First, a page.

Head of training at the BBC Nigel Paine will deploy an array of modern
online methods to boost the corporation’s ambitions to be the most creative
organisation in the world, writes Simon Kent
Appointed in April this year, Nigel Paine’s enthusiasm for his new post as
the BBC’s head of training is not simply a factor of ‘new kid on the block’.
Certainly the size of his new employer – and the training resources available –
would be enough to put a smile on any trainer’s face, but Paine has a vision
for training to match the vision of the BBC’s own director-general: "Greg
Dyke wants to shake up the BBC and make it the most creative organisation in
the world," says Paine. "I want to prove to him that he hasn’t a hope
in hell of delivering that vision without strong training and development for
Describing himself as a ‘learning technology specialist’ rather than a
‘generic training specialist’, this is the first time Paine has been in charge
of the training function within a large organisation. Having spent the past 20
years working with diverse organisations around the world he admits his new
position will require him to show he can deliver the learning initiatives he’s
been advising others on: "In some ways I am now putting my money where my
mouth is," he says, "I’ve spent time with big organisations saying you
should do this or that and now I’m giving myself my own advice. It’s a chance
to focus those ideas and make a big impact."
The BBC’s current position within the broadcast industry means that impact
could and should be international as well as national. With licence fee funding
guaranteed until 2006, finance is assured at a time when the organisation is
winning ratings and critical acclaim around the world. The training function
already performs well, delivering almost 38,000 trainee days across 25,000 people
from within and outside the organisation in the last year alone.
Training has been delivered across the world from Bosnia to Afghanistan to
parts of Africa – through an arrangement with the World Service Trust – and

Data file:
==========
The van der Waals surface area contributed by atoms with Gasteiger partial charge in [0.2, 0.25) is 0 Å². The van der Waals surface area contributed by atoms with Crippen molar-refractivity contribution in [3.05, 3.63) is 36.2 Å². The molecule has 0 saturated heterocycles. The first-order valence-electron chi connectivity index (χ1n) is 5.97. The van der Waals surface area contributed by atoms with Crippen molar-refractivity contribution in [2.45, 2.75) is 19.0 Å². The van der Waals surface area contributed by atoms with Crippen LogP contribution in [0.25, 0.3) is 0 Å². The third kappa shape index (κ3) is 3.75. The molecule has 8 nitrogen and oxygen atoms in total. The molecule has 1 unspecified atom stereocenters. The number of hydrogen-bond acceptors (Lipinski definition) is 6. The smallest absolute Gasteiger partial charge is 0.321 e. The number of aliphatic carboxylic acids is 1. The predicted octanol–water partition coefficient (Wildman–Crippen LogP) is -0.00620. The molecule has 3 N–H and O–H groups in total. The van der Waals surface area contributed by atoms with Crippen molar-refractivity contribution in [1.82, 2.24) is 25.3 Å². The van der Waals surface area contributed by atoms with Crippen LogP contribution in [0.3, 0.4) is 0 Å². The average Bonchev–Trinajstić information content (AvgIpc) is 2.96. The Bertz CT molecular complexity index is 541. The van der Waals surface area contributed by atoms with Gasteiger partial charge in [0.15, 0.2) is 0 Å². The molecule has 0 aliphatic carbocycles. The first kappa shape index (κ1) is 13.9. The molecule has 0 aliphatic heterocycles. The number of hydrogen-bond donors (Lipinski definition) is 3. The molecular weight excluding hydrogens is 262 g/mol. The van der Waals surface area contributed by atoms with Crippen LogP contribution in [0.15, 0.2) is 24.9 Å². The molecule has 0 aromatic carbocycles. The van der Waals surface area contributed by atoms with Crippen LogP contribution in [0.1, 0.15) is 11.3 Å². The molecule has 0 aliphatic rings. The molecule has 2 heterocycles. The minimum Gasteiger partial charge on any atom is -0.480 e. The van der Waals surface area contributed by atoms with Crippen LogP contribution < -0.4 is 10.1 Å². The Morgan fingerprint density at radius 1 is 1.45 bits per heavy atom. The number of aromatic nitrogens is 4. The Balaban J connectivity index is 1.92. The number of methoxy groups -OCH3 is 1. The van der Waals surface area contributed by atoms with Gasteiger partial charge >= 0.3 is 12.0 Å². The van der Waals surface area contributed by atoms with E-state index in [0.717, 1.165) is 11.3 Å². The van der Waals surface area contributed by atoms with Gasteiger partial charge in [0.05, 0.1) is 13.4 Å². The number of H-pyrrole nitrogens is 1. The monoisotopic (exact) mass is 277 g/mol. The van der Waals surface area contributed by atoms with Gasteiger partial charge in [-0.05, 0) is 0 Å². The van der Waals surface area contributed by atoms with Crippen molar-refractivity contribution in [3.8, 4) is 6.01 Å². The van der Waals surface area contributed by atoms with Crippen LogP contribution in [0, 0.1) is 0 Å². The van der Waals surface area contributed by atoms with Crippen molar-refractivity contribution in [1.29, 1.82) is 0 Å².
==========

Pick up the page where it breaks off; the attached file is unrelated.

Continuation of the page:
this is likely to expand. Last year the learning intranet – learn.gateway –
reached 14,000 staff. With four television and seven radio studios dedicated to
training, the BBC is the only training organisation offering cutting edge
digital and new media technology in a dedicated training environment. All this
and a training department with 340 staff, including 90 specialists in the
Paine’s mission is not only to marshal these resources and activities in a way
which will power the BBC into the future, but to build on them, boosting the
status of training itself and delivering a ‘just-in-time, just-for-me’
resource. Informed by an approach which gives equal importance to learning
content, support and management, Paine wants to build a blended learning system
offering mass customisation (tailored for entire corporation departments) as
well as individual customisation.
He wants to see training courses introduced ahead of demand, predicting
skill requirements rather than responding to needs. He wants better knowledge
management across the corporation, where the expertise of permanent staff and
10,000 regular freelance workers is shared through diverse media.
A tall order, but not impossible. And certainly, there are points where
action can be taken immediately to realise this goal: "We should look to
our customers," says Paine. "We haven’t always done that in the past.
We need to look at how we cluster training programmes, particularly for internal
use to bring them together in clear learning programmes."
He cites management training as a prime example of this. Currently there are
hundreds of courses relevant to management at new, experienced and senior
levels. Lack of structure, however, means these appear simply as a collection